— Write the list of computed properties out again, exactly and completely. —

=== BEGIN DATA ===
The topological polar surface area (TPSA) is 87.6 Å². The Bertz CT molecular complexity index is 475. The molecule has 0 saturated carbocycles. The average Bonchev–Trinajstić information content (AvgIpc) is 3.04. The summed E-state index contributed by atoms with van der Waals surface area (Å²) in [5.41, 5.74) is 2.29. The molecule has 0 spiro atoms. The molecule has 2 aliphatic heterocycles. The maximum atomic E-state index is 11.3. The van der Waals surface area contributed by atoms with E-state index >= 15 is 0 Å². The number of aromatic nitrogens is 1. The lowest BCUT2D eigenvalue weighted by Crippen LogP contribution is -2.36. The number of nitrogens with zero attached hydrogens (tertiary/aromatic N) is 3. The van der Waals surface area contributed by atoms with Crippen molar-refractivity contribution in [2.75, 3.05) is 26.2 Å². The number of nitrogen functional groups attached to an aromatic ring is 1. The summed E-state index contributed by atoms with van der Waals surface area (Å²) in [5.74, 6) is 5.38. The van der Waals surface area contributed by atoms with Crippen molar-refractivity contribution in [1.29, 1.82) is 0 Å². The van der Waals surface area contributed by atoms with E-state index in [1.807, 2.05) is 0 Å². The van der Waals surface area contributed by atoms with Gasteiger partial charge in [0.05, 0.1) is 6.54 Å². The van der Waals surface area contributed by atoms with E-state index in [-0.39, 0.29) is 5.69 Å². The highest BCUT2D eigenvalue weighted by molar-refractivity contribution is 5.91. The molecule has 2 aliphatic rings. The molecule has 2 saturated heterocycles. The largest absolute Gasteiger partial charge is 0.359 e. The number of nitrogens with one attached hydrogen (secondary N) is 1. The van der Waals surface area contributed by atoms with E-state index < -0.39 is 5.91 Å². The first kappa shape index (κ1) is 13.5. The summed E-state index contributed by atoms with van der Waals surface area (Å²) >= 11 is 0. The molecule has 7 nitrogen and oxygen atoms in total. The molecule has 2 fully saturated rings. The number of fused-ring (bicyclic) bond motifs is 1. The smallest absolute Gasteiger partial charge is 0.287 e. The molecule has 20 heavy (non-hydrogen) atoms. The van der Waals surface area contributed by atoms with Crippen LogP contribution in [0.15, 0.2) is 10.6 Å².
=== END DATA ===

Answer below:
The topological polar surface area (TPSA) is 87.6 Å². The Bertz CT molecular complexity index is 475. The molecule has 0 saturated carbocycles. The average Bonchev–Trinajstić information content (AvgIpc) is 3.04. The summed E-state index contributed by atoms with van der Waals surface area (Å²) in [5.41, 5.74) is 2.29. The molecule has 0 spiro atoms. The molecule has 2 aliphatic heterocycles. The maximum atomic E-state index is 11.3. The van der Waals surface area contributed by atoms with E-state index >= 15 is 0 Å². The number of aromatic nitrogens is 1. The lowest BCUT2D eigenvalue weighted by Crippen LogP contribution is -2.36. The number of nitrogens with zero attached hydrogens (tertiary/aromatic N) is 3. The van der Waals surface area contributed by atoms with Crippen molar-refractivity contribution in [2.75, 3.05) is 26.2 Å². The number of nitrogen functional groups attached to an aromatic ring is 1. The summed E-state index contributed by atoms with van der Waals surface area (Å²) in [5.74, 6) is 5.38. The van der Waals surface area contributed by atoms with Crippen molar-refractivity contribution in [1.29, 1.82) is 0 Å². The van der Waals surface area contributed by atoms with E-state index in [1.807, 2.05) is 0 Å². The van der Waals surface area contributed by atoms with Gasteiger partial charge in [0.05, 0.1) is 6.54 Å². The van der Waals surface area contributed by atoms with E-state index in [-0.39, 0.29) is 5.69 Å². The highest BCUT2D eigenvalue weighted by molar-refractivity contribution is 5.91. The molecule has 2 aliphatic rings. The molecule has 2 saturated heterocycles. The largest absolute Gasteiger partial charge is 0.359 e. The number of nitrogens with one attached hydrogen (secondary N) is 1. The van der Waals surface area contributed by atoms with E-state index < -0.39 is 5.91 Å². The first kappa shape index (κ1) is 13.5. The summed E-state index contributed by atoms with van der Waals surface area (Å²) >= 11 is 0. The molecule has 7 nitrogen and oxygen atoms in total. The molecule has 2 fully saturated rings. The number of fused-ring (bicyclic) bond motifs is 1. The smallest absolute Gasteiger partial charge is 0.287 e. The molecule has 20 heavy (non-hydrogen) atoms. The van der Waals surface area contributed by atoms with Crippen LogP contribution in [0.15, 0.2) is 10.6 Å².